Trump, North Korea and Post-Olympic Angst
With the icicles still glinting with the closing ceremony of the Pyeongchang Winter Olympic games, US President Donald Trump, like any disgruntled child, wanted to reassert his relevance. Little Rocket Man had assumed diplomatic pose, or at the very least adopted a stance of considered caution towards his South Korean counterparts. While the US seemed stubborn and sulky, South Korea seemed encouraged, taking Pyongyang’s gestures to heart.
This could hardly have been easy for a playtime president. He had been, to some extent, shaded by the spectacle of two Koreas marching and competing together, and murmurings of a possible summit between Kim Jong-un and South Korea’s Moon Jae-in.
The sentiment had been conveyed via an invitation from Kim’s sister, Kim Yo-jong, that the two leaders meet. “I hope President Moon will,” claimed Kim’s sibling envoy with historical purpose, “take the leading role to open a new chapter for unification and accomplish a legacy that will be remembered for long.”
During the Olympics, US Vice-President Mike Pence decided to damn such efforts with faint praise. “For all that President Moon has done in outreach and discussions around the Olympics and inter-Korean talks, there is no daylight between the United States and the Republic of Korea and Japan on the need to continue to isolate North Korea economically and diplomatically until they abandon their nuclear and ballistic missile program.”
Pence affirmed the stance by insisting that, whatever openness might be felt for talks between Washington and Pyongyang, North Korea remained, essentially, a power to be isolated in its refusal to take steps towards nuclear dismantlement. Sanctions, for instance, would continue their biting way. What Pence was essentially pushing for was a diplomatic option – at least for Pyongyang - with fewer bargaining chips and a less crowded deck.
This fumbling has become a policy that resists clarity with stubborn conviction. Sanctions must be used, because they are supposedly eating into the nuclear weapons program. This point is hard to ascertain with any certainty, given that the North Korean Army will always have first dibs at any rationed pie. “There’s no guarantee,” advances former deputy assistant secretary of State for sanctions and counter threat finance Andrew Keller, “that [Friday’s] action will ultimately be effective in preventing the illicit trade in coal and fuel with Pyongyang. As ever, showmanship is Trump’s boastful bread and butter.
On Friday, another round made their dreary appearance. Trump deemed these the “heaviest sanctions ever” delved by a US administration. Debate naturally ensued about the accuracy of the term, though Treasury Secretary Steven Mnuchin was pleased to note that the United States had some 450 sanctions against the DPRK. The Friday bonanza featured some 27 shipping and trade companies, 28 vessels and an individual, all supposedly engaged in illicit trade with Pyongyang.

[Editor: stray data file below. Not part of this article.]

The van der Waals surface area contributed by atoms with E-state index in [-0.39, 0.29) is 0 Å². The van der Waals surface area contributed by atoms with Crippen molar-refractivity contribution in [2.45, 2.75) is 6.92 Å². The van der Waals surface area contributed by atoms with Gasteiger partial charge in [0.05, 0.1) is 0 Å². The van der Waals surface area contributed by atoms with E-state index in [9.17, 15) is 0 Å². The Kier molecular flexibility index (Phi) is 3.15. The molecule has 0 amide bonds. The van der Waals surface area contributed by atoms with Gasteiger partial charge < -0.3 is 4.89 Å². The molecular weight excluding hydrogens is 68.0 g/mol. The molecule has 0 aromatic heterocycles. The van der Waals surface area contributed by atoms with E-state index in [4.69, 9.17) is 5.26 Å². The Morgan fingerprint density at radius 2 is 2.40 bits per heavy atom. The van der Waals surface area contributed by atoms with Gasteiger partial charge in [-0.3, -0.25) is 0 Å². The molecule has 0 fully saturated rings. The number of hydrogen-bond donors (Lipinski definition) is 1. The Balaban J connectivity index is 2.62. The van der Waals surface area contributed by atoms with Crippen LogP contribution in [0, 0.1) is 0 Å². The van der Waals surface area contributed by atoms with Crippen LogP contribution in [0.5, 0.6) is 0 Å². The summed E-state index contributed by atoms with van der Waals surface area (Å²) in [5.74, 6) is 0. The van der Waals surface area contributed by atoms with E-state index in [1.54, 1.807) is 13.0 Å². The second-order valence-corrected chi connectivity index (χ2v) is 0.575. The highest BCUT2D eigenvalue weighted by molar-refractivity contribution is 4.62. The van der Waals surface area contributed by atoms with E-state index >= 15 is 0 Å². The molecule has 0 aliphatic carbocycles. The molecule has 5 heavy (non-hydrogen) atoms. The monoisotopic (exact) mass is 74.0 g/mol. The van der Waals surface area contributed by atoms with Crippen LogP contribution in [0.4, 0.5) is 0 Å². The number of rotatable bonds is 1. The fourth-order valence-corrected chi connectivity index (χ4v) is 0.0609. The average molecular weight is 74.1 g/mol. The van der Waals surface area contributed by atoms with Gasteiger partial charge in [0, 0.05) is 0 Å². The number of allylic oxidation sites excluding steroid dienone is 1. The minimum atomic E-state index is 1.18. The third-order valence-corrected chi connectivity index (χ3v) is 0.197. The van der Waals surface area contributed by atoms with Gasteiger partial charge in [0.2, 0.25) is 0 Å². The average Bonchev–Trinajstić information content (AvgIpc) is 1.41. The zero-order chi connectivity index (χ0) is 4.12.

Whatever the effect of such muscling, it is certainly one that the President wishes to own as his own, even if it risks impairing the roads to diplomatic engagement. On Monday, Trump assailed, in customary fashion, his predecessors on the broader issue of North Korea. Such is the nature of a period he has come to identify as singular, unprecedented, remarkable.
“The Bush administration did nothing. The Obama administration wanted to do something. He told me it’s the single biggest problem. They didn’t do anything. It would have been much easier in those days than it is now.”
Such are the travails of an aggressive superpower’s ill-considered actions. Maximum pressure on the North remains both dulling mantra and dirty deed, and Trump’s insistence on holding this line in public has a damp lettuce feel to it.
Wearily, he keeps insisting that talks are certainly possible with Pyongyang, only to then frame it as a matter of strict conditionality. For good measure, he also suggests that North Korea’s refusal to abandon its nuclear weapons and ballistic missile programs will lead to massive “loss of lives, numbers that nobody’s ever contemplated, never thought of”.
North Korea, in turn, wants South Korea and the US to halt massive military drills that can be only construed as having one purpose: a rehearsed invasion of the North. But military exercises Key Resolve and Foal Eagle are scheduled to go ahead, though after the Winter Paralympics. As the Korean Central News Agency ill-temperedly retorted, “The Trump group’s racket for resuming the war exercises is a wild act of ruthlessly tramping even a small sprout of peace that has been now seen on the Korean Peninsula.”
In the meantime, the stalemate between the powers will continue to yield room for the Kim nuclear option, while also adding thrills to the sanctions lobby. It seems that little else gets done on the Hill these days on foreign policy other than pushing the next sanctions agenda. Ultimately, Washington is asking the impossible at first instance: a North Korea which promises, in advance, to remove its most sacred pillar in favour of talks it has yet to experience. Sensibility may well have to come from the South Korean side in what promises to be a continuing scrap.
Dr. Binoy Kampmark was a Commonwealth Scholar at Selwyn College, Cambridge. He lectures at RMIT University, Melbourne. Email: firstname.lastname@example.org